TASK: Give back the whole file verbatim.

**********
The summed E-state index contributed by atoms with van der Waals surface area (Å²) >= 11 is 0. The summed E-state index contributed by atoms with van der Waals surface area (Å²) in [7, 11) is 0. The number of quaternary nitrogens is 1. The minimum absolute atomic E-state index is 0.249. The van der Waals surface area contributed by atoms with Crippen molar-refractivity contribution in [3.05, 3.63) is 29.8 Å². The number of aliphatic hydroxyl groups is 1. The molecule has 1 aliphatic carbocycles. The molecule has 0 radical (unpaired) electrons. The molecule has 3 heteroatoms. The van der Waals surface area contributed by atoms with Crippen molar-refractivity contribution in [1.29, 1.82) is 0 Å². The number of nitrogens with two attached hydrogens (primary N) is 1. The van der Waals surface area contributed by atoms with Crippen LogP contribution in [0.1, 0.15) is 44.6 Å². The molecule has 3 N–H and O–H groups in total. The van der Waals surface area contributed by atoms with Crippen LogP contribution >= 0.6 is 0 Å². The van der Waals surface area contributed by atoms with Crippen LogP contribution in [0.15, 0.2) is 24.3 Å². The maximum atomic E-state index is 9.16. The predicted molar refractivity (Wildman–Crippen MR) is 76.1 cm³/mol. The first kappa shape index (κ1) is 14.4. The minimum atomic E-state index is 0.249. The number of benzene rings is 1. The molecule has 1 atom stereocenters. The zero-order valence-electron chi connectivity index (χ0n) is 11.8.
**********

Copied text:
The summed E-state index contributed by atoms with van der Waals surface area (Å²) >= 11 is 0. The summed E-state index contributed by atoms with van der Waals surface area (Å²) in [7, 11) is 0. The number of quaternary nitrogens is 1. The minimum absolute atomic E-state index is 0.249. The van der Waals surface area contributed by atoms with Crippen molar-refractivity contribution in [3.05, 3.63) is 29.8 Å². The number of aliphatic hydroxyl groups is 1. The molecule has 1 aliphatic carbocycles. The molecule has 0 radical (unpaired) electrons. The molecule has 3 heteroatoms. The van der Waals surface area contributed by atoms with Crippen molar-refractivity contribution in [1.29, 1.82) is 0 Å². The number of nitrogens with two attached hydrogens (primary N) is 1. The van der Waals surface area contributed by atoms with Crippen LogP contribution in [0.1, 0.15) is 44.6 Å². The molecule has 3 N–H and O–H groups in total. The van der Waals surface area contributed by atoms with Crippen LogP contribution >= 0.6 is 0 Å². The van der Waals surface area contributed by atoms with Crippen LogP contribution in [0.15, 0.2) is 24.3 Å². The maximum atomic E-state index is 9.16. The predicted molar refractivity (Wildman–Crippen MR) is 76.1 cm³/mol. The first kappa shape index (κ1) is 14.4. The minimum atomic E-state index is 0.249. The number of benzene rings is 1. The molecule has 1 atom stereocenters. The zero-order valence-electron chi connectivity index (χ0n) is 11.8.